“When I was married [to my first wife] and on the ranch, we were neighbors to Mary Lynn and her husband. She had four boys, and I had three boys and a girl. Mary Lynn would haul the kids to judging schools and we just neighbored back and forth the whole time,” Anderson said. “I was too busy to even think about having a wife, or thought I was anyway, then her husband passed away. We were good friends; we worked cattle and everything together. One time, she said to me, ‘Boy, I hate going to funerals alone,’ and I said, ‘So do I.’ I don’t remember how it started, but we just kind of started going out and that was the way it was going to be. Got married and it’s been great. She’s a godsend. She knows the business and loves it. She goes with me all the time. She goes to just about every sale. It’s good to have someone along.”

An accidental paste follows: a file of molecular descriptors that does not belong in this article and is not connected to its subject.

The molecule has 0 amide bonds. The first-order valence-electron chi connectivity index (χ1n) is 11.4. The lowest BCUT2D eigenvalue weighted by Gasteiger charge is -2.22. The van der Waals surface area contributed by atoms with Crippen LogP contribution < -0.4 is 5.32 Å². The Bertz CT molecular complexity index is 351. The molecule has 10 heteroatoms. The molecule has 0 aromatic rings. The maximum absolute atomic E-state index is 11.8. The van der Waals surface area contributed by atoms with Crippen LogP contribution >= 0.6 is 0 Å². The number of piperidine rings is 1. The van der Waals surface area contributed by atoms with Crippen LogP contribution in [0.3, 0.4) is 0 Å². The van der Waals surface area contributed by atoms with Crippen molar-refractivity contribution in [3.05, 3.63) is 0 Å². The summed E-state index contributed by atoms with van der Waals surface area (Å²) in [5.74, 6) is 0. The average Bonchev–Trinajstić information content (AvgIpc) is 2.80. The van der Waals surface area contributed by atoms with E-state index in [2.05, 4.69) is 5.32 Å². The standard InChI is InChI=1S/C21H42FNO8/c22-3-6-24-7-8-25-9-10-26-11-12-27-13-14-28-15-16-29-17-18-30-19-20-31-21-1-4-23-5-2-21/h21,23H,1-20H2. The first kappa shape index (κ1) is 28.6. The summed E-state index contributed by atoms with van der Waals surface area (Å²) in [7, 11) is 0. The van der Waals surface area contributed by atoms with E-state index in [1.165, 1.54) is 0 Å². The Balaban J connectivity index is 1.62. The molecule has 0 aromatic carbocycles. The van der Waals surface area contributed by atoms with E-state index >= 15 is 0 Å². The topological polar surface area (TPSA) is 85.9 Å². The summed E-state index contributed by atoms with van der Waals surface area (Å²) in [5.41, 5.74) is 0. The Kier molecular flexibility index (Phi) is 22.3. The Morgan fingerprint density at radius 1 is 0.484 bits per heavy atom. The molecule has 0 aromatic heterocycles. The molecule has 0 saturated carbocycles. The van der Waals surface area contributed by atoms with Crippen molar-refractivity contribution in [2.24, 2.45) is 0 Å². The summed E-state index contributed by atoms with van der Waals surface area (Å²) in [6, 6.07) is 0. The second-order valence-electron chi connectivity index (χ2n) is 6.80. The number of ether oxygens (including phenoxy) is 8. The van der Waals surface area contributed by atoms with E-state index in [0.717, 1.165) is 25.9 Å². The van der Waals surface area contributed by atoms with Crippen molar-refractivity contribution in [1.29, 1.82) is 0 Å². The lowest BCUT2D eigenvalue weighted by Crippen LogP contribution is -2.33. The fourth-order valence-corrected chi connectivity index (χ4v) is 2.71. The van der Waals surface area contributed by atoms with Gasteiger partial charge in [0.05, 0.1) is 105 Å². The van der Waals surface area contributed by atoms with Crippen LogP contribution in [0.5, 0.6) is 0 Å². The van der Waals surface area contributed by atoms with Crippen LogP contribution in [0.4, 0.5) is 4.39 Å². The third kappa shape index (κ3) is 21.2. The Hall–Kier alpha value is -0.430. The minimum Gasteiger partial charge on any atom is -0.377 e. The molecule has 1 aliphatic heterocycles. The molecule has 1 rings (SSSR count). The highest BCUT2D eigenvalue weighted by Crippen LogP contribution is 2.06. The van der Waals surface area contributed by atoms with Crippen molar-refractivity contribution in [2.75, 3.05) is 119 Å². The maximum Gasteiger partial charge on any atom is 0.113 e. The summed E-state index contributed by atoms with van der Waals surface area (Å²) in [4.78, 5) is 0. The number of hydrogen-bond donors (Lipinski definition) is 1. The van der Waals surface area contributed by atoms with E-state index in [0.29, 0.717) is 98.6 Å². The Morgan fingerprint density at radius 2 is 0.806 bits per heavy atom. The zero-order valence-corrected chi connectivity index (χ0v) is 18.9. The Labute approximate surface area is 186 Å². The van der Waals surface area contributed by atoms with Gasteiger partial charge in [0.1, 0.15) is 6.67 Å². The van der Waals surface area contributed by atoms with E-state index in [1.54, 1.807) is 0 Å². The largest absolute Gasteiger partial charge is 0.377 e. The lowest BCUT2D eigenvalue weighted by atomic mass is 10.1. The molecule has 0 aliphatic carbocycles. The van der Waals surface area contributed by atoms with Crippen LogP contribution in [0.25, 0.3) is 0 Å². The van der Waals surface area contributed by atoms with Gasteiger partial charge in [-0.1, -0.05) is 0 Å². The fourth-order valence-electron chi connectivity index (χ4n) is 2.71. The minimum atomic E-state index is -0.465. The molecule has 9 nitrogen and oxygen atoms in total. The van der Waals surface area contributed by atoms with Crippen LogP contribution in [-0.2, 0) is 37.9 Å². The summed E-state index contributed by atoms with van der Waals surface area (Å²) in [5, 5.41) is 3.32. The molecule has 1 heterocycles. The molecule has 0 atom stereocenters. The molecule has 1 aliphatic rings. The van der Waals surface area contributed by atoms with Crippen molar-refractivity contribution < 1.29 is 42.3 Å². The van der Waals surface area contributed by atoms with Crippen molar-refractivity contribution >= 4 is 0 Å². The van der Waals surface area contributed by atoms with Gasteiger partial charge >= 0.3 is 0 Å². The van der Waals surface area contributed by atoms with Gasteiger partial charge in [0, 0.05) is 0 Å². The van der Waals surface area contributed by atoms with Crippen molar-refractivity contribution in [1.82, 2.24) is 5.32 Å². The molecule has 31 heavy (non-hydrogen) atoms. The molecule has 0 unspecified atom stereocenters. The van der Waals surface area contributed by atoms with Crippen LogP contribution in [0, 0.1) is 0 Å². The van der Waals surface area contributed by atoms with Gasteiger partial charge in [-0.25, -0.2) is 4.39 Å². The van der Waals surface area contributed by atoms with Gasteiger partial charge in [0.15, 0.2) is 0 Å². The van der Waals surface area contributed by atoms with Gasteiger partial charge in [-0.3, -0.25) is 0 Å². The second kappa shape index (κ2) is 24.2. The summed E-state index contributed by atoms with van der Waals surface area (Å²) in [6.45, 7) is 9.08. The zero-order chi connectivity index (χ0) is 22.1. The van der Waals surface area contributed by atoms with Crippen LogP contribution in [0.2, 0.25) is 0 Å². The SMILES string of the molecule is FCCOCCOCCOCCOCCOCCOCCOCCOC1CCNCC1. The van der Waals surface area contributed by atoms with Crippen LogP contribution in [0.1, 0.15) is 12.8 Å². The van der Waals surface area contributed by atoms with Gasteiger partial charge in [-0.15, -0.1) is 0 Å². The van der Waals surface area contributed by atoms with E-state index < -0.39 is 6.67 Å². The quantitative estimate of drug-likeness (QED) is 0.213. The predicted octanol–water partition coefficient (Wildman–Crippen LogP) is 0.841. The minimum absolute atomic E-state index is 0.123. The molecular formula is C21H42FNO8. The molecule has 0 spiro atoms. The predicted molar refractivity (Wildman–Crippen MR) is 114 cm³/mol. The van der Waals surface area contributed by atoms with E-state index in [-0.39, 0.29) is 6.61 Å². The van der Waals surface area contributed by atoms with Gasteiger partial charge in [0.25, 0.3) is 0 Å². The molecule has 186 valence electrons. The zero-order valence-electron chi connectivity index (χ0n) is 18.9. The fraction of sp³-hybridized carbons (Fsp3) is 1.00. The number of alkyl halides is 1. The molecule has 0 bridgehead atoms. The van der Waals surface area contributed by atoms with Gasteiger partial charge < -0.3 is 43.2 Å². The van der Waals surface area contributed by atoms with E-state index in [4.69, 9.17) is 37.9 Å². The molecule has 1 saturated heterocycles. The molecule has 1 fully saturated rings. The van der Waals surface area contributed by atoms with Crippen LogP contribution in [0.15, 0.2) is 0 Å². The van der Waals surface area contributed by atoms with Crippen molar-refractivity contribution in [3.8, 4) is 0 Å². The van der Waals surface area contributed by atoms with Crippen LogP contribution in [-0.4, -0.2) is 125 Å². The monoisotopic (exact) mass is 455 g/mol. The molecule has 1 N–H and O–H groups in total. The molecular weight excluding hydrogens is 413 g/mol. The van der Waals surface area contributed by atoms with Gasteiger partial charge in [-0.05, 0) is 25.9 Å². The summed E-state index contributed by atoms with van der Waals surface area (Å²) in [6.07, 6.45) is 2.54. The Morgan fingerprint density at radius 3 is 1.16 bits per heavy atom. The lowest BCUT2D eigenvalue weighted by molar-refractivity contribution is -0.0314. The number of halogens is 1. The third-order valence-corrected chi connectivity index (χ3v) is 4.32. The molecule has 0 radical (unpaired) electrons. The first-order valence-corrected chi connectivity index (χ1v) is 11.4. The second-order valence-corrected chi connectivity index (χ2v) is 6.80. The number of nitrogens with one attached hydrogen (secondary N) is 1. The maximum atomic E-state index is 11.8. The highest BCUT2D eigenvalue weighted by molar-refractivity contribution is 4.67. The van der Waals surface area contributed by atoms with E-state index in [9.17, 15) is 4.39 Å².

Anderson’s favorite memory from BHSS revolves around a country star.
“Remember the auctioneer song? Leroy Van Dyke he was here performing and I was at Tri-State at that time. I knew his father-in-law because he was an auctioneer and did purebred sales to the south, Colorado, Nebraska, down that way. Leroy and I get hooked up at a sale. He had a little boy,” he said. “When he found out I knew his father-in-law, we hit it off just like that. Anyway he had that little boy and he had a beautiful wife, and I haven’t had any contact with him since that time. I think about him, I’d give anything to see him again. He’s getting some age on him now, like we all are.”
Continuing a career after retiring from it once is evidence of passion.
“I wouldn’t trade what I’ve done,” Anderson said. “It’s quite a thing to do what I’ve done and travel. It’s not for everyone.”